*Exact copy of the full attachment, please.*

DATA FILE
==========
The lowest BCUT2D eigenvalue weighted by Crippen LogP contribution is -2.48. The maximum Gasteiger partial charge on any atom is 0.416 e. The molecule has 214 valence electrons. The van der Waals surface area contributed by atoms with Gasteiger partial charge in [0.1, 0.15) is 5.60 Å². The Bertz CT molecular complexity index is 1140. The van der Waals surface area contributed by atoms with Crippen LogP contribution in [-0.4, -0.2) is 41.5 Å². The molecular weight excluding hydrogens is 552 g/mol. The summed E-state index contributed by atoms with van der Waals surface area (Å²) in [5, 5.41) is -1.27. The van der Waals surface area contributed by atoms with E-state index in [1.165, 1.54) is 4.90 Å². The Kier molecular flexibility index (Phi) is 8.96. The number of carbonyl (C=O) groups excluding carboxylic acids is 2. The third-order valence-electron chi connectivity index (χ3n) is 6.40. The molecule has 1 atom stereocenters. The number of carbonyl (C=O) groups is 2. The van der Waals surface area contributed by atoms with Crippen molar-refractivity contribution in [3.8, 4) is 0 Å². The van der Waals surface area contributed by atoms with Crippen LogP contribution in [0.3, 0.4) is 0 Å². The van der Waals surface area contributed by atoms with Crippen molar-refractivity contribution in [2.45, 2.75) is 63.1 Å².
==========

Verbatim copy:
The lowest BCUT2D eigenvalue weighted by Crippen LogP contribution is -2.48. The maximum Gasteiger partial charge on any atom is 0.416 e. The molecule has 214 valence electrons. The van der Waals surface area contributed by atoms with Gasteiger partial charge in [0.1, 0.15) is 5.60 Å². The Bertz CT molecular complexity index is 1140. The van der Waals surface area contributed by atoms with Crippen LogP contribution in [-0.4, -0.2) is 41.5 Å². The molecular weight excluding hydrogens is 552 g/mol. The summed E-state index contributed by atoms with van der Waals surface area (Å²) in [5, 5.41) is -1.27. The van der Waals surface area contributed by atoms with E-state index in [1.165, 1.54) is 4.90 Å². The Kier molecular flexibility index (Phi) is 8.96. The number of carbonyl (C=O) groups excluding carboxylic acids is 2. The third-order valence-electron chi connectivity index (χ3n) is 6.40. The molecule has 1 atom stereocenters. The number of carbonyl (C=O) groups is 2. The van der Waals surface area contributed by atoms with Crippen molar-refractivity contribution in [3.8, 4) is 0 Å². The van der Waals surface area contributed by atoms with Crippen LogP contribution in [0.3, 0.4) is 0 Å². The van der Waals surface area contributed by atoms with Crippen molar-refractivity contribution in [2.45, 2.75) is 63.1 Å².